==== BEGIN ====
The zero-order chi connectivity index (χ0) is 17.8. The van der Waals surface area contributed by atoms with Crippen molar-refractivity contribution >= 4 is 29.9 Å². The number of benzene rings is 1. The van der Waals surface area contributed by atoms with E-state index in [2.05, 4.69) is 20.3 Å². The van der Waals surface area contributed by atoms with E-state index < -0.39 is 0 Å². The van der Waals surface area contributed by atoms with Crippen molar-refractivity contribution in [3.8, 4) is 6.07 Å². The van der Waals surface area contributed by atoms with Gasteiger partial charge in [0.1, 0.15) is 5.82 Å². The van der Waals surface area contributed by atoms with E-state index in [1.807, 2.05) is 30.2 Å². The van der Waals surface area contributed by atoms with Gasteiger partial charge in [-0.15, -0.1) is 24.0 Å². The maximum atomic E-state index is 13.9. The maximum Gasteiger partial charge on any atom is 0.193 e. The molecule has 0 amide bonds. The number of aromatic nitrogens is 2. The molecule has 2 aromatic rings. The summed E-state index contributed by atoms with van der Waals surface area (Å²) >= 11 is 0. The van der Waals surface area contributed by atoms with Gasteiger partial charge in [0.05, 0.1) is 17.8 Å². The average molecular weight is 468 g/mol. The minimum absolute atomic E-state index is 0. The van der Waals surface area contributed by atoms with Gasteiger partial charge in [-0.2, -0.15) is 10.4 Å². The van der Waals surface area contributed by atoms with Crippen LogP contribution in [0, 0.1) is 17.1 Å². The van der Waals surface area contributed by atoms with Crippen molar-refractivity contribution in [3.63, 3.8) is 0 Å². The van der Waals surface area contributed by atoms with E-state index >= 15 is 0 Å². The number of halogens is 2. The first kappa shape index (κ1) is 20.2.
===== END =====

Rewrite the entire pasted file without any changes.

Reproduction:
The zero-order chi connectivity index (χ0) is 17.8. The van der Waals surface area contributed by atoms with Crippen molar-refractivity contribution >= 4 is 29.9 Å². The number of benzene rings is 1. The van der Waals surface area contributed by atoms with E-state index in [2.05, 4.69) is 20.3 Å². The van der Waals surface area contributed by atoms with E-state index < -0.39 is 0 Å². The van der Waals surface area contributed by atoms with Crippen molar-refractivity contribution in [3.8, 4) is 6.07 Å². The van der Waals surface area contributed by atoms with Gasteiger partial charge in [0.1, 0.15) is 5.82 Å². The van der Waals surface area contributed by atoms with E-state index in [1.807, 2.05) is 30.2 Å². The van der Waals surface area contributed by atoms with Gasteiger partial charge in [-0.15, -0.1) is 24.0 Å². The maximum atomic E-state index is 13.9. The maximum Gasteiger partial charge on any atom is 0.193 e. The molecule has 0 amide bonds. The number of aromatic nitrogens is 2. The molecule has 2 aromatic rings. The summed E-state index contributed by atoms with van der Waals surface area (Å²) >= 11 is 0. The van der Waals surface area contributed by atoms with Gasteiger partial charge in [0.05, 0.1) is 17.8 Å². The average molecular weight is 468 g/mol. The minimum absolute atomic E-state index is 0. The van der Waals surface area contributed by atoms with Gasteiger partial charge in [-0.2, -0.15) is 10.4 Å². The van der Waals surface area contributed by atoms with Crippen LogP contribution in [0, 0.1) is 17.1 Å². The van der Waals surface area contributed by atoms with Crippen molar-refractivity contribution in [3.63, 3.8) is 0 Å². The van der Waals surface area contributed by atoms with E-state index >= 15 is 0 Å². The number of halogens is 2. The first kappa shape index (κ1) is 20.2.